## Julia Community 🟣 Johannes Hidding

Posted on • Updated on

# Computing polynomials: outperforming C++

When you want to convince people that Julia is the best language for some task, some are easily swayed by the beautiful syntax, rank polymorphism, and flirtations with functional programming. In all honesty, those people need little convincing. Others want to see hard numbers!

Here's a very small demo that shows how Julia can outperform any traditional language: computing polynomials.

Suppose we have a function described by

$f(x) = \sum c_i x^i,$

where we have the coefficients stored in some dense vector.

struct Polynomial{T}
c::Vector{T}
end


We can evaluate this function as follows:

function (f::Polynomial{T})(x::T) where T<:Number
result = f.c
xpow = x
for c in f.c[2:end-1]
result += xpow * c
xpow *= x
end
result + xpow * f.c[end]
end


This is very much how you would implement such a function in most other languages. In Julia however, we can do something much nicer: generate a function.

function expand(f::Polynomial{T}) where T<:Number
:(function (x::$T) r =$(f.c)
xp = x
$((:(r += xp*$c; xp*=x) for c in f.c[2:end-1])...)
r + xp * \$(f.c[end])
end)
end


Now, when we expand(f), say we have f = Polynomial(1.0, 0.5, 0.333, 0.25) the generated function will look as follows:

:(function (x::Float64,)
r = 1.0
xp = x
begin
r += xp * 0.5
xp *= x
end
begin
r += xp * 0.333
xp *= x
end
r + xp * 0.25
end)


To run this, we say f_unroll = eval(expand(f)). Not only does this run much faster than our previous loopy implementation, it even outperforms C++ (GCC at -O3) by more than a factor of two (depending on your machine). The reason is that we have no loop in our generated code, and more importantly, we are not accessing any memory. We have done something that a C++ programmer wouldn't dream of doing: write a code generator, compile the specialised code, and fly to the moon!

A completely literate and Documentered implementation of this demo can be found here.

Edit: Thanks to Nicos Pitsianis for point out to me that there is a more efficient method called Horner's method. This method applies to both Julia and C++ implementations, reducing the amount of multiplications needed. Using this method reduces the difference between Julia and C++ a little bit, but increasing the order of the polynomial grows it back again. Roland Schätzle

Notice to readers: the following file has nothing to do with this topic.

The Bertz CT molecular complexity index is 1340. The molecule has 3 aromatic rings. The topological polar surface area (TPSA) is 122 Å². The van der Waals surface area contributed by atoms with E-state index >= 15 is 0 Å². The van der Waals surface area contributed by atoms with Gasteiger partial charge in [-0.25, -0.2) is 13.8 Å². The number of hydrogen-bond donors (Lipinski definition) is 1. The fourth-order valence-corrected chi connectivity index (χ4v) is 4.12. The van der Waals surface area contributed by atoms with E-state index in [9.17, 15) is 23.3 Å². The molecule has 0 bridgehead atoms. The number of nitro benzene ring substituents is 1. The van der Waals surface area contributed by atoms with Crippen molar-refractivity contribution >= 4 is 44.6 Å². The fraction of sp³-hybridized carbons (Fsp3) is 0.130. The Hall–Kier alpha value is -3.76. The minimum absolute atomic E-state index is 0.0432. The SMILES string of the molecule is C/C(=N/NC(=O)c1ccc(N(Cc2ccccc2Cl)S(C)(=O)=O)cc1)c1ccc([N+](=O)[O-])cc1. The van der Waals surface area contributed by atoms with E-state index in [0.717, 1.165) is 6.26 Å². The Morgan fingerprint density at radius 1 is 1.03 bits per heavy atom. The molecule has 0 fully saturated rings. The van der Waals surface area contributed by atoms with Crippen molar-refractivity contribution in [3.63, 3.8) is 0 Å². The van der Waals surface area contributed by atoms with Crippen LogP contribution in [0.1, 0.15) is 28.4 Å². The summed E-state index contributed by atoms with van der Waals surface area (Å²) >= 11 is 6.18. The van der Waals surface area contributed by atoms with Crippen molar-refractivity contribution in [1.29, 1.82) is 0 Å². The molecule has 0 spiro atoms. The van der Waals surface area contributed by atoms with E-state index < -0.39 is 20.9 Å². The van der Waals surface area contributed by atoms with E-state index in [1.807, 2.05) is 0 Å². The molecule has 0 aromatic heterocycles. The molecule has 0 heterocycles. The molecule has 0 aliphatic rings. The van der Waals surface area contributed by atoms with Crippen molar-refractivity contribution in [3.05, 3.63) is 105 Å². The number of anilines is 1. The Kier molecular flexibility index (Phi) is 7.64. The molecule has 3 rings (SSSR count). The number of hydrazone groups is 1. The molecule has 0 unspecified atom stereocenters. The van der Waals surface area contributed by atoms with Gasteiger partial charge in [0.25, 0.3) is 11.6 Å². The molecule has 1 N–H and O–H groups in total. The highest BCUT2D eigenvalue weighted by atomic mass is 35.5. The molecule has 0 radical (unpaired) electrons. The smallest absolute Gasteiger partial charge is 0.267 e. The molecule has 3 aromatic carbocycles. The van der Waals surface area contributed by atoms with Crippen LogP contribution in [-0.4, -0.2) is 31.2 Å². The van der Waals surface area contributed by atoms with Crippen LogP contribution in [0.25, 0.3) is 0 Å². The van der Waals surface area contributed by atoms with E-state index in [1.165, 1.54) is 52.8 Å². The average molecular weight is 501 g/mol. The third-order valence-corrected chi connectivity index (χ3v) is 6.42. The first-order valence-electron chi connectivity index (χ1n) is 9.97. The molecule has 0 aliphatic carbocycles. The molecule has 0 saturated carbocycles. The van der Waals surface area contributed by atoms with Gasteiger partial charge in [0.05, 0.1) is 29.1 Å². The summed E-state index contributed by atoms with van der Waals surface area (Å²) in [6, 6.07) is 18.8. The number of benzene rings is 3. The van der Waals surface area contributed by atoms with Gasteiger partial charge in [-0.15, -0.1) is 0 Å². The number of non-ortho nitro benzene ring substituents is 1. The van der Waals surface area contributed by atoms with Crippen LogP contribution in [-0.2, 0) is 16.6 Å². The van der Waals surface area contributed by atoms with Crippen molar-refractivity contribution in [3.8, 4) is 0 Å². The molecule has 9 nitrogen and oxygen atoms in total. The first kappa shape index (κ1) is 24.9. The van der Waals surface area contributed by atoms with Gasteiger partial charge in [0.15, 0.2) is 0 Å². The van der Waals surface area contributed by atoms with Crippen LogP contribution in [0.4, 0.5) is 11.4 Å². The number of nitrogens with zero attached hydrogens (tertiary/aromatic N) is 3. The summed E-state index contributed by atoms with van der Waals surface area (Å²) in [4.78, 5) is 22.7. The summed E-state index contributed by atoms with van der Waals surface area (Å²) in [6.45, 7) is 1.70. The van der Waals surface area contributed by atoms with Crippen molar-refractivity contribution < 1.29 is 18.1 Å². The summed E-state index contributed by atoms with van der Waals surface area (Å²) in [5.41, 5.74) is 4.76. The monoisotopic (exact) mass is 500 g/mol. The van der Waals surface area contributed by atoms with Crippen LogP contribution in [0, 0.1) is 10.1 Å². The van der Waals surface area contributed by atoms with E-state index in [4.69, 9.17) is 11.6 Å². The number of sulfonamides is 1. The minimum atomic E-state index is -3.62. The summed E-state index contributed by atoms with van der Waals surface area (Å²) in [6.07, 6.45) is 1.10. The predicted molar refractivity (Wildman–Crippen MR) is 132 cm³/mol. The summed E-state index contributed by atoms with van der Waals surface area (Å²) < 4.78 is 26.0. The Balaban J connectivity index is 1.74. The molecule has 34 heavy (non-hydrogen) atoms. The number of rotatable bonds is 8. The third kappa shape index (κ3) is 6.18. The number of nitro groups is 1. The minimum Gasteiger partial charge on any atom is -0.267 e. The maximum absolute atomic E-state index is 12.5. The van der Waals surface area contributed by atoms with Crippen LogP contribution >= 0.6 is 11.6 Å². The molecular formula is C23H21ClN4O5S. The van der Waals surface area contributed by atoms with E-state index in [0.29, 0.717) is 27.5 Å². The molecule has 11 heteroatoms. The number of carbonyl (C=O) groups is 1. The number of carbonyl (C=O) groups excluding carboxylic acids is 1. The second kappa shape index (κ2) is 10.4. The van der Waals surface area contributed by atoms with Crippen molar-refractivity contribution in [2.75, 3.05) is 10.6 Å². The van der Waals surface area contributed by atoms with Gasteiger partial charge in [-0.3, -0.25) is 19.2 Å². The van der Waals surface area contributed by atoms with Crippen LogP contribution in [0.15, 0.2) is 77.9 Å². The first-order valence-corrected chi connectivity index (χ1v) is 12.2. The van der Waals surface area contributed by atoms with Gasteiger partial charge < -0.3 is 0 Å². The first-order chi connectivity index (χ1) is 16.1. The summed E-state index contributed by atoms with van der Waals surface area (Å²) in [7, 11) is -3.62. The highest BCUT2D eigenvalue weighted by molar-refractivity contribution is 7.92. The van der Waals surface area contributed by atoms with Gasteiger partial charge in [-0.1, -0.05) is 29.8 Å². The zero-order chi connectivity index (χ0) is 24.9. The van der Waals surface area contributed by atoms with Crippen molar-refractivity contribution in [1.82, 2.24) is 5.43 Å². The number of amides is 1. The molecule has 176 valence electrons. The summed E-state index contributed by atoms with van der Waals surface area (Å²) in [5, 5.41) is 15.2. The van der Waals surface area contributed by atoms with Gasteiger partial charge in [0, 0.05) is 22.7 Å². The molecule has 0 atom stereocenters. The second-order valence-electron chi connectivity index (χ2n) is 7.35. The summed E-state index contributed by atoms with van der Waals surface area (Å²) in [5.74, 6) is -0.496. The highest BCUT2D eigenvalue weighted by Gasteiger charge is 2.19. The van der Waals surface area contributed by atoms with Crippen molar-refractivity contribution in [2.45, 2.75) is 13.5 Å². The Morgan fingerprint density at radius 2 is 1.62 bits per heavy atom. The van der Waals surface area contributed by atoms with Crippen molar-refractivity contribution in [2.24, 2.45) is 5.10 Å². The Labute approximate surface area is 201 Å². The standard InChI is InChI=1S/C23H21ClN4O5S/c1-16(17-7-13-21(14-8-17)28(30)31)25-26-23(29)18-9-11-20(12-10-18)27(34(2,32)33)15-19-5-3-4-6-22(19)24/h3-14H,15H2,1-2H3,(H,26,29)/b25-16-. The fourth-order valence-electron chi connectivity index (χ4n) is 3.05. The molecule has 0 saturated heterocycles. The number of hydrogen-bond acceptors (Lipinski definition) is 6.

I've tried to reproduce the benchmarks of all three versions of the algorithm, you presented in "A completely literate and Documentered implementation ...". There are three variants presented (variant 2 and 3 are shown in the post above).

My environment is Julia 1.9.1 on Apple M1. I've used the @benchmark-macro from the BenchmarkTools-package. This macro calls the expression to be measured several hundred times in order to obtain a reliable statistics. So there is no need for the functions test_f1, test_f2 and test_f3. I've basically evaluated the expression inside these functions (which is more or less equivalent to calling these functions with n = 1).

This resulted in the following run times in ms for evaluating 100,000 arguments with variants 1-3: 6.35/2.30/0.15 (original in the table below).

Then I tried to insulate the pure algorithm a bit more, eliminating other effects which may degrade run time. There are basically two aspects:

• Using global variables (for the polynomial f and its arguments xs) isn't recommended for the Julia compiler. It is better to pass them as function arguments of to declare them as const. It did the latter.
• The LinRange for the arguments uses lazy evaluation. I.e. the numbers are only created when needed for evaluation. So I applied a collect on them in order to pre-allocate all arguments.

Using const values is a huge improvement for variant 2. So the speedup from variant 2 to 3 gets much smaller (but still is great).

The following table shows all results and the speedups based on these numbers. For comparison I've also added the numbers of the Julia standard function evalpoly.  Note that Julia Base has a function for evaluating a polynomial given by coefficients: Base.Math.evalpoly:
docs.julialang.org/en/v1/base/math...

On the other hand, when you're willing to preprocess the polynomial (prior to evaluating it lots of times), techniques that may be faster than evalpoly are possible.